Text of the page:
STRIKING teachers have vowed to take further action until a row over redundancies is resolved.
About 20 teachers, all National Association of Schoolmasters Union of Women Teachers (NASUWT) members, went on strike and picketed at Darland High School in Rossett yesterday to protest over the planned loss of eight teaching posts.
Five of the eight teachers has their appeals against redundancy rejected at a panel of governors hearing held at Rossett Hall Hotel yesterday. A sixth staff member decided to accept the offer of a post at another school.
Colin Atkins, a Wales official for the National Association of School Masters Union or Women Teachers (NASUWT), said after the panel decision was announced: "It was just like a conveyor belt. The governors were not at all receptive to the points we were making. It was clear they had closed their minds to any reasonable argument."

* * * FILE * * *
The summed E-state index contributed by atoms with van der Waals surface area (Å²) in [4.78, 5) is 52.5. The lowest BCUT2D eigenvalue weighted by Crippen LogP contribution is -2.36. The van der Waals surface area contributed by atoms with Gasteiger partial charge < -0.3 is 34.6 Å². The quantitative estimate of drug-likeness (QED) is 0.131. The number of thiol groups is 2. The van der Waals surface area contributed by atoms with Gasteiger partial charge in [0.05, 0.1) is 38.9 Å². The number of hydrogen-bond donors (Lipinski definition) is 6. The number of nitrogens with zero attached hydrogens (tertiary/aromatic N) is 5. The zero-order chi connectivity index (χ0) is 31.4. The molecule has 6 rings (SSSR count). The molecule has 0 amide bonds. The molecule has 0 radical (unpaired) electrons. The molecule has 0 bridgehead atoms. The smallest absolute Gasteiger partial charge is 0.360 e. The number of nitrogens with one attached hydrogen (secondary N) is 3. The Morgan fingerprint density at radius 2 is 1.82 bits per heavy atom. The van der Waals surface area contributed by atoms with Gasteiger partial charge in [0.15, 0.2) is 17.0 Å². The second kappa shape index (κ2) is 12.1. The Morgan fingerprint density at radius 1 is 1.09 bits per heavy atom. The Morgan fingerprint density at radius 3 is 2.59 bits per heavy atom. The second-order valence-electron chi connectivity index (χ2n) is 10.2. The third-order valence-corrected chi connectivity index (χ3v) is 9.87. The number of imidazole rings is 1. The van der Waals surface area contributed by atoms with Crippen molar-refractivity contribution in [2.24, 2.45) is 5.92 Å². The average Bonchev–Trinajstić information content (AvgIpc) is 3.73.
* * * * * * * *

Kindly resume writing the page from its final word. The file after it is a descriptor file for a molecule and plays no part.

Referring to strike activity Susan Nantcurvis, NASUWT’s national executive member for North Wales, said industrial action, short of striking, would continue at the school in the coming days.
She said: “Basically we felt there was no option.
“At the end of March we requested to avert this action and we gave them (the local authority) every opportunity to put in place measures that would have averted the compulsory redundancies and they rejected our concerns and our suggestions.
“Tomorrow and from then on until we get a resolution we will be taking industrial action short of strike action.
“We will be preparing lessons, teaching, and assessing pupils work – education will not suffer.
“What we want is to be able to sit down and talk again.”
The local authority says the redundancies are necessary as the school attempts to plug a huge deficit in its budget, which stood at £291,005 in 2009/10.
Without further action, that would rise to nearly half a million pounds by the end of 2011, the council says.
But NASUWT has said it is unfair to penalise teachers for the financial circumstances in which the school finds itself.
County councillor for Rossett, Hugh Jones, said: “Obviously I am concerned at the action of the teachers and the impact it will have on education for the children which has to be the first priority.”
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